Habitat is a weekly series that visits with artists in their workspaces.
This week’s studio: Jesse Greenberg, South Slope, Brooklyn. “I’m always trying to find new ways to make mistakes,” Jesse Greenberg said in his basement studio, surrounded by a number of the psychedelically colored resin sculptures that have become his trademark as well as all sorts of scrap material. In the past two years, Greenberg has made a point of hanging onto these “mistakes” so that he can reuse them in other projects.
How do his shimmering, almost-liquid-looking works come about? “Very often I have a piece in my mind that I want to create, and through that process of trying to make it, I come up with something really different,” he said. Chance surprises can help. “In some cases,” he continued, “I make something exactly how I imagine it and it’s somewhat underwhelming.”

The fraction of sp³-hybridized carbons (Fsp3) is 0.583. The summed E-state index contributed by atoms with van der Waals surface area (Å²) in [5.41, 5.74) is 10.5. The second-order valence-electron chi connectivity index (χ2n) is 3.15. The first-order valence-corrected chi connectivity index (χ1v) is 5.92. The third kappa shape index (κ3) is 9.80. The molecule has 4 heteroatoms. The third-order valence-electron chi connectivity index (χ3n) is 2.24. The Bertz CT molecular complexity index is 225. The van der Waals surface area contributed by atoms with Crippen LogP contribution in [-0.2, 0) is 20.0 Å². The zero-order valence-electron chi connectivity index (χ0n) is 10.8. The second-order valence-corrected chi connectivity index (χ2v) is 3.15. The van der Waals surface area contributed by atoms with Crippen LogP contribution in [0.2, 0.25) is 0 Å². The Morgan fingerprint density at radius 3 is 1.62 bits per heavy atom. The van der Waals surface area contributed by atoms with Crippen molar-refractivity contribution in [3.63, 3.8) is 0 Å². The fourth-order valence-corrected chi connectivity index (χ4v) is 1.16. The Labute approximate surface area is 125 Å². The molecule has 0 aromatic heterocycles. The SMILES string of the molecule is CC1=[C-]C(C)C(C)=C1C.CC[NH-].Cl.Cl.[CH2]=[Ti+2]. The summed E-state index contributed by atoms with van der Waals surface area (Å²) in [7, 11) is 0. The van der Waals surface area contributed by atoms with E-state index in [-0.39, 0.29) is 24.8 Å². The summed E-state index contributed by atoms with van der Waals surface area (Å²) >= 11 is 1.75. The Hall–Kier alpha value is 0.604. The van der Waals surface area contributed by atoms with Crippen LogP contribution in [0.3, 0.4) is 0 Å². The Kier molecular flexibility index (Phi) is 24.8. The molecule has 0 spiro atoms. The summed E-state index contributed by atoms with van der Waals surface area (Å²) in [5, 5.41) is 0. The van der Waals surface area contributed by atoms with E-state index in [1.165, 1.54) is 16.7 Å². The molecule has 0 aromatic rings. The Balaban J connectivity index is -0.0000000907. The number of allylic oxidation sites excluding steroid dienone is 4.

Greenberg counts his time as a sculpture student at RISD as a formative technical learning experience. “When I first applied to college, I assumed I’d study Industrial or Product Design,” he said. “When I got there and started to experiment, I realized that I liked sculpture more because it was even more open ended and I didn’t have to make things that had a strict function.” Greenberg’s knowledge of materials has evolved a lot since then, but he continues to try to push the limits of his chosen mediums, which frequently include urethane, resin, and silicone. He normally orders his materials straight from the supplier, or sometimes The Complete Sculptor, which he says is the only place in New York that sells every single variety of the materials he works with.
Greenberg recently had a solo show at Derek Eller Gallery in New York and is currently focusing on producing ambitious, larger-scale sculptures. Below, Greenberg takes us around his Brooklyn workspace.
ALL PHOTOS: KATHERINE MCMAHON